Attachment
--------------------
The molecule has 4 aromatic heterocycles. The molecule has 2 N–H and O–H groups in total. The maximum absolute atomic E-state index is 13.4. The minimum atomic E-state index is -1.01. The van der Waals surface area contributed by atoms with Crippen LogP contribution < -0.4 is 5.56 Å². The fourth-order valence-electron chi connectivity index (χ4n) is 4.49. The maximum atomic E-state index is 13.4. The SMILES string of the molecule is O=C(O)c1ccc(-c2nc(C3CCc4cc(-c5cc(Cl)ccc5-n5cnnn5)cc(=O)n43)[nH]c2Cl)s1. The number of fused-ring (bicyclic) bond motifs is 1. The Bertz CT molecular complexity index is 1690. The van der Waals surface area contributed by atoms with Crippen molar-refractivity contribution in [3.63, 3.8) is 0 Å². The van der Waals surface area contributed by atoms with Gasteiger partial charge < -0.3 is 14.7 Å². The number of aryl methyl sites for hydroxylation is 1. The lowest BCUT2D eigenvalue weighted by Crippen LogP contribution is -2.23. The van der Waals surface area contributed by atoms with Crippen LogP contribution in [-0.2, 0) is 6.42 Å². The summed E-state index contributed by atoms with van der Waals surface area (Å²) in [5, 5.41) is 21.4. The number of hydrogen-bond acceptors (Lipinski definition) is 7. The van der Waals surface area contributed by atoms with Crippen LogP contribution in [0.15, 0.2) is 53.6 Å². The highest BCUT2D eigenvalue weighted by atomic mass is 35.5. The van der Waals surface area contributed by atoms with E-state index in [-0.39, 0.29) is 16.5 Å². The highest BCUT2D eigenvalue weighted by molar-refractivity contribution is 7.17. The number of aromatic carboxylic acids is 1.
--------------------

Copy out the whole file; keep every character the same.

The molecule has 4 aromatic heterocycles. The molecule has 2 N–H and O–H groups in total. The maximum absolute atomic E-state index is 13.4. The minimum atomic E-state index is -1.01. The van der Waals surface area contributed by atoms with Crippen LogP contribution < -0.4 is 5.56 Å². The fourth-order valence-electron chi connectivity index (χ4n) is 4.49. The maximum atomic E-state index is 13.4. The SMILES string of the molecule is O=C(O)c1ccc(-c2nc(C3CCc4cc(-c5cc(Cl)ccc5-n5cnnn5)cc(=O)n43)[nH]c2Cl)s1. The number of fused-ring (bicyclic) bond motifs is 1. The Bertz CT molecular complexity index is 1690. The van der Waals surface area contributed by atoms with Crippen molar-refractivity contribution in [3.63, 3.8) is 0 Å². The van der Waals surface area contributed by atoms with Gasteiger partial charge < -0.3 is 14.7 Å². The number of aryl methyl sites for hydroxylation is 1. The lowest BCUT2D eigenvalue weighted by Crippen LogP contribution is -2.23. The van der Waals surface area contributed by atoms with Crippen LogP contribution in [-0.2, 0) is 6.42 Å². The summed E-state index contributed by atoms with van der Waals surface area (Å²) in [5, 5.41) is 21.4. The number of hydrogen-bond acceptors (Lipinski definition) is 7. The van der Waals surface area contributed by atoms with Crippen LogP contribution in [0.15, 0.2) is 53.6 Å². The highest BCUT2D eigenvalue weighted by atomic mass is 35.5. The van der Waals surface area contributed by atoms with E-state index in [-0.39, 0.29) is 16.5 Å². The highest BCUT2D eigenvalue weighted by molar-refractivity contribution is 7.17. The number of aromatic carboxylic acids is 1.